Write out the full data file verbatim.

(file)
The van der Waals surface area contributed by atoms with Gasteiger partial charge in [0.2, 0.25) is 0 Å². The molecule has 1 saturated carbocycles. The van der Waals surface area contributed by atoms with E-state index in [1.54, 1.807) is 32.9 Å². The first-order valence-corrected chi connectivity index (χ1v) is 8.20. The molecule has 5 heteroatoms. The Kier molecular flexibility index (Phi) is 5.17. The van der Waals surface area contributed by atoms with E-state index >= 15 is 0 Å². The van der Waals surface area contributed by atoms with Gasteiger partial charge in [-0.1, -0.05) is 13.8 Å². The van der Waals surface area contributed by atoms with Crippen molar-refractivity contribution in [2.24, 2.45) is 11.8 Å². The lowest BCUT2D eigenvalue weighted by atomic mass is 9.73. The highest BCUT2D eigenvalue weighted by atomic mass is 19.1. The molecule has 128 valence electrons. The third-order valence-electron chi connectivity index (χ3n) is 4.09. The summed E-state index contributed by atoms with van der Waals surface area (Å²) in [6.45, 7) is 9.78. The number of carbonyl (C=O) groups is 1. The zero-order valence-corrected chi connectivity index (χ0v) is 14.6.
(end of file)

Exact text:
The van der Waals surface area contributed by atoms with Gasteiger partial charge in [0.2, 0.25) is 0 Å². The molecule has 1 saturated carbocycles. The van der Waals surface area contributed by atoms with E-state index in [1.54, 1.807) is 32.9 Å². The first-order valence-corrected chi connectivity index (χ1v) is 8.20. The molecule has 5 heteroatoms. The Kier molecular flexibility index (Phi) is 5.17. The van der Waals surface area contributed by atoms with E-state index >= 15 is 0 Å². The van der Waals surface area contributed by atoms with Gasteiger partial charge in [-0.1, -0.05) is 13.8 Å². The van der Waals surface area contributed by atoms with Crippen molar-refractivity contribution in [2.24, 2.45) is 11.8 Å². The lowest BCUT2D eigenvalue weighted by atomic mass is 9.73. The highest BCUT2D eigenvalue weighted by atomic mass is 19.1. The molecule has 128 valence electrons. The third-order valence-electron chi connectivity index (χ3n) is 4.09. The summed E-state index contributed by atoms with van der Waals surface area (Å²) in [6.45, 7) is 9.78. The number of carbonyl (C=O) groups is 1. The zero-order valence-corrected chi connectivity index (χ0v) is 14.6.